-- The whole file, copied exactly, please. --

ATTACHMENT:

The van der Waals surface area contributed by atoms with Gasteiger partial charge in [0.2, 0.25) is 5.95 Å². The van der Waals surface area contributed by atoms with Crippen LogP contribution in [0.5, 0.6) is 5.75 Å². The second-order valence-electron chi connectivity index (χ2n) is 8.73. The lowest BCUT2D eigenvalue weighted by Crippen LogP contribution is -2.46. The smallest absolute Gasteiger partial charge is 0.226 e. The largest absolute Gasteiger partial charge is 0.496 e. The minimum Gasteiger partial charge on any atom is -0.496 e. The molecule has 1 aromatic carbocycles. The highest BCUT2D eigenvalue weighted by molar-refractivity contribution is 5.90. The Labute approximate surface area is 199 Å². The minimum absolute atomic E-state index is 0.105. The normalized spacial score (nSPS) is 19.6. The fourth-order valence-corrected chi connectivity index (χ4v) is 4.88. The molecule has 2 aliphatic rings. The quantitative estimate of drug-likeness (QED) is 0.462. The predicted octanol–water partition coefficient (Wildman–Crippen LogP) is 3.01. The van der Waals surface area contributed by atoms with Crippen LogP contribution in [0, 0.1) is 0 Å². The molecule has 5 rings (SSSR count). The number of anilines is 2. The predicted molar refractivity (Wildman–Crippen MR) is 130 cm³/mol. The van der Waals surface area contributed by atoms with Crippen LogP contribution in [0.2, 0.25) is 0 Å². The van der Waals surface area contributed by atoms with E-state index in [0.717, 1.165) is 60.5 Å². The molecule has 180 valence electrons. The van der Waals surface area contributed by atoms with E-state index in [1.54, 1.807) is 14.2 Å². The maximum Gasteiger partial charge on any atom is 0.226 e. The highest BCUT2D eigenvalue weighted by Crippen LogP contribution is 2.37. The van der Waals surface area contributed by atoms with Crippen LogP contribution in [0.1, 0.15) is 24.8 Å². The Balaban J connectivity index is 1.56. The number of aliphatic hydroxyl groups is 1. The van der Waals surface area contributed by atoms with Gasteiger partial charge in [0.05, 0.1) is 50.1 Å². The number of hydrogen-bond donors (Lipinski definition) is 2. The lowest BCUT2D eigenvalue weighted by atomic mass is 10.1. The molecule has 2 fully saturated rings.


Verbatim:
The van der Waals surface area contributed by atoms with Gasteiger partial charge in [0.2, 0.25) is 5.95 Å². The van der Waals surface area contributed by atoms with Crippen LogP contribution in [0.5, 0.6) is 5.75 Å². The second-order valence-electron chi connectivity index (χ2n) is 8.73. The lowest BCUT2D eigenvalue weighted by Crippen LogP contribution is -2.46. The smallest absolute Gasteiger partial charge is 0.226 e. The largest absolute Gasteiger partial charge is 0.496 e. The minimum Gasteiger partial charge on any atom is -0.496 e. The molecule has 1 aromatic carbocycles. The highest BCUT2D eigenvalue weighted by molar-refractivity contribution is 5.90. The Labute approximate surface area is 199 Å². The minimum absolute atomic E-state index is 0.105. The normalized spacial score (nSPS) is 19.6. The fourth-order valence-corrected chi connectivity index (χ4v) is 4.88. The molecule has 2 aliphatic rings. The quantitative estimate of drug-likeness (QED) is 0.462. The predicted octanol–water partition coefficient (Wildman–Crippen LogP) is 3.01. The van der Waals surface area contributed by atoms with Crippen LogP contribution in [0, 0.1) is 0 Å². The molecule has 5 rings (SSSR count). The number of anilines is 2. The predicted molar refractivity (Wildman–Crippen MR) is 130 cm³/mol. The van der Waals surface area contributed by atoms with Crippen LogP contribution in [0.2, 0.25) is 0 Å². The van der Waals surface area contributed by atoms with E-state index in [0.717, 1.165) is 60.5 Å². The molecule has 180 valence electrons. The van der Waals surface area contributed by atoms with E-state index in [1.54, 1.807) is 14.2 Å². The maximum Gasteiger partial charge on any atom is 0.226 e. The highest BCUT2D eigenvalue weighted by Crippen LogP contribution is 2.37. The van der Waals surface area contributed by atoms with Crippen LogP contribution in [0.1, 0.15) is 24.8 Å². The Balaban J connectivity index is 1.56. The number of aliphatic hydroxyl groups is 1. The van der Waals surface area contributed by atoms with Gasteiger partial charge in [0.05, 0.1) is 50.1 Å². The number of hydrogen-bond donors (Lipinski definition) is 2. The lowest BCUT2D eigenvalue weighted by atomic mass is 10.1. The molecule has 2 fully saturated rings.